A cautionary tale about humans creating biased AI models

Most artificial intelligence models are built and trained by humans, and therefore have the potential to learn, perpetuate and massively scale the human trainers’ biases. This is the word of warning put forth in two illuminating articles published earlier this year by Jack Clark at Bloomberg and Kate Crawford at The New York Times.

Tl;dr: The AI field lacks diversity — even more spectacularly than most of our software industry. When an AI practitioner builds a data set on which to train his or her algorithm, it is likely that the data set will only represent one worldview: the practitioner’s. The resulting AI model demonstrates a non-diverse “intelligence” at best, and a biased or even offensive one at worst.

The articles focus on two related areas in which diversity and demographics matter when it comes to building AI: the data scientist, and the data scientist’s choices for training data. Again, the theory is that though it’s subconscious, the practitioner’s selection of training data — say, images of peoples’ eyes or tweets in English — reflect the types of objects, experiences, etc. with which the practitioner is most familiar (perhaps images of a particular demographics’ eyes, or tweets written in British English).

There’s a third area in which demographics and diversity matter, though. It’s just as important, and it’s often overlooked — it’s the annotators.

Many people = many (varying) viewpoints

Data used for training AI and machine learning models must be labeled — or annotated — before it can be fed into the algorithm. For instance, computer vision models need annotations describing the categories to which images belong, the objects within them, the context in which the objects appear and so on.

We need to remain keenly aware of what makes us all, well… human.

Natural language models need annotations that teach the models the sentiment of a tweet, for example, or that a string of words is a question about the status of an online purchase. Before a computer can know or “see” these things itself, it must be shown many confident positive and negative examples (aka ground truth or gold standard data). And you can only get that certainty from the right human annotators.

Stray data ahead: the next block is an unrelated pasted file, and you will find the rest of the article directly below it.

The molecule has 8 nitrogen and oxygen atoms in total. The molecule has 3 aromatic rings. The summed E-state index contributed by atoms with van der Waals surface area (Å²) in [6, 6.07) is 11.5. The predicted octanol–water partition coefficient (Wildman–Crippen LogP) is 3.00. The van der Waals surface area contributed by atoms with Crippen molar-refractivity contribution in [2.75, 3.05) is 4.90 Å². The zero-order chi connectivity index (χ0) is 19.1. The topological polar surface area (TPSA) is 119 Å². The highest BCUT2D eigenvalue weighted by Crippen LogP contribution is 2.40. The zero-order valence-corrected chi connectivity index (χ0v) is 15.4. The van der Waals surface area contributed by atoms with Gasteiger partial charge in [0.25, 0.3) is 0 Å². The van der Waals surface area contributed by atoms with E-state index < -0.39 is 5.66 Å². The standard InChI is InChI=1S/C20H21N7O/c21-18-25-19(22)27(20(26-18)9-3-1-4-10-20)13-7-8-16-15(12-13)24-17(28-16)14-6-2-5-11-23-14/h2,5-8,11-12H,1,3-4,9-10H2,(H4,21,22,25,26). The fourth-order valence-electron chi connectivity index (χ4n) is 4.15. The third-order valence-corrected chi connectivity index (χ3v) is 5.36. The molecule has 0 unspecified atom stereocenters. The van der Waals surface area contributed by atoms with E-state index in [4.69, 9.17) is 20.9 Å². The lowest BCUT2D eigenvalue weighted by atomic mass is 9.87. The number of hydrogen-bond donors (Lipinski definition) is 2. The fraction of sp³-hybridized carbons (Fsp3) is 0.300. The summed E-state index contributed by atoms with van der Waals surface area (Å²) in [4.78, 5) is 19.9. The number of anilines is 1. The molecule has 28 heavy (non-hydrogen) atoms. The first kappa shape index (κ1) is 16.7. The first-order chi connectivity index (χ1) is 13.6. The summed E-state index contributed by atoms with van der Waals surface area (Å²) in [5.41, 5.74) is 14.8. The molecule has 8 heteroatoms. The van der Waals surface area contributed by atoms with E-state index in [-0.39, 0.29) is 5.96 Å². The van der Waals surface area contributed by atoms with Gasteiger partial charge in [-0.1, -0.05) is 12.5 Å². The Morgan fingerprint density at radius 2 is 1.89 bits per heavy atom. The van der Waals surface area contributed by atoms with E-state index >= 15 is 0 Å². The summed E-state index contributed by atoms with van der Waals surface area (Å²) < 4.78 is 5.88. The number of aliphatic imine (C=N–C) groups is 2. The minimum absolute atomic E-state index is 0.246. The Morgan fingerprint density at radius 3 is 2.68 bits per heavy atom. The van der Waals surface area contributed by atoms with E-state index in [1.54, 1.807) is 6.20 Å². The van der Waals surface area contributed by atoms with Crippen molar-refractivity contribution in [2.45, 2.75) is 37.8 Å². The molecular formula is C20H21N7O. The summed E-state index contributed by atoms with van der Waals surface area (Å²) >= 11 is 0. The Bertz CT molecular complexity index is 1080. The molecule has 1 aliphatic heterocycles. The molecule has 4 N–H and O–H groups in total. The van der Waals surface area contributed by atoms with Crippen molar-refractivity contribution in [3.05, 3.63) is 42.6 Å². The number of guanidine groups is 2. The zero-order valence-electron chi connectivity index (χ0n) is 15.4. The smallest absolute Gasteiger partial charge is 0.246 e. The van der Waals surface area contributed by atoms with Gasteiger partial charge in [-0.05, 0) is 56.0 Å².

So what happens when you don’t consider carefully who is annotating the data? What happens when you don’t account for the differing preferences, tendencies and biases among varying humans? We ran a fun experiment to find out.

Gender makes a significant difference

Actually, we didn’t set out to run an experiment. We just wanted to create something fun that we thought our awesome tasking community would enjoy. The idea? Give people the chance to rate puppies’ cuteness in their spare time. While we design all of our tasks to be fun and engaging, they still require smarts and skills, and we figured it would be cool of us to throw in some just-for-smiles tasks. An adorable little brain break, if you will.

And so we set up a “Rate the Puppies” task, served users puppy pics and asked them to rate each pooch’s cuteness on a scale of 1 to 5 stars. Everyone loved it. Including us. Duh! We love dogs! (Also cats! We love cats, too. And cat people. For the record.) But when we analyzed the data, one thing immediately jumped out: On average, women gave higher cuteness ratings — a statistically significant 0.16 stars higher.


There was a clear gender gap — a very consistent pattern of women rating the puppies as cuter than the men did. The gap between women’s and men’s ratings was more narrow for the “less-cute” (ouch!) dogs, and wider for the cuter ones. Fascinating.

I won’t even try to unpack the societal implications of these findings, but the lesson here is this: If you’re training an artificial intelligence model — especially one that you want to be able to perform subjective tasks — there are three areas in which you must evaluate and consider demographics and diversity:

  • yourself
  • your data
  • your annotators

This was a simple example: binary gender differences explaining one subjective numeric measure of an image. Yet it was unexpected and significant. As our industry deploys incredibly complex models that are pushing to the limit chip sets, algorithms and scientists, we risk reinforcing subtle biases, powerfully and at a previously unimaginable scale. Even more pernicious, many AIs reinforce their own learning, so we need to carefully consider “supervised” (aka human) re-training over time.

Artificial intelligence promises to change all of our lives — and it already subtly guides the way we shop, date, navigate, invest and more. But to make sure that it does so for the better, all of us practitioners need to go out of our way to be inclusive. We need to remain keenly aware of what makes us all, well… human. Especially the subtle, hidden stuff.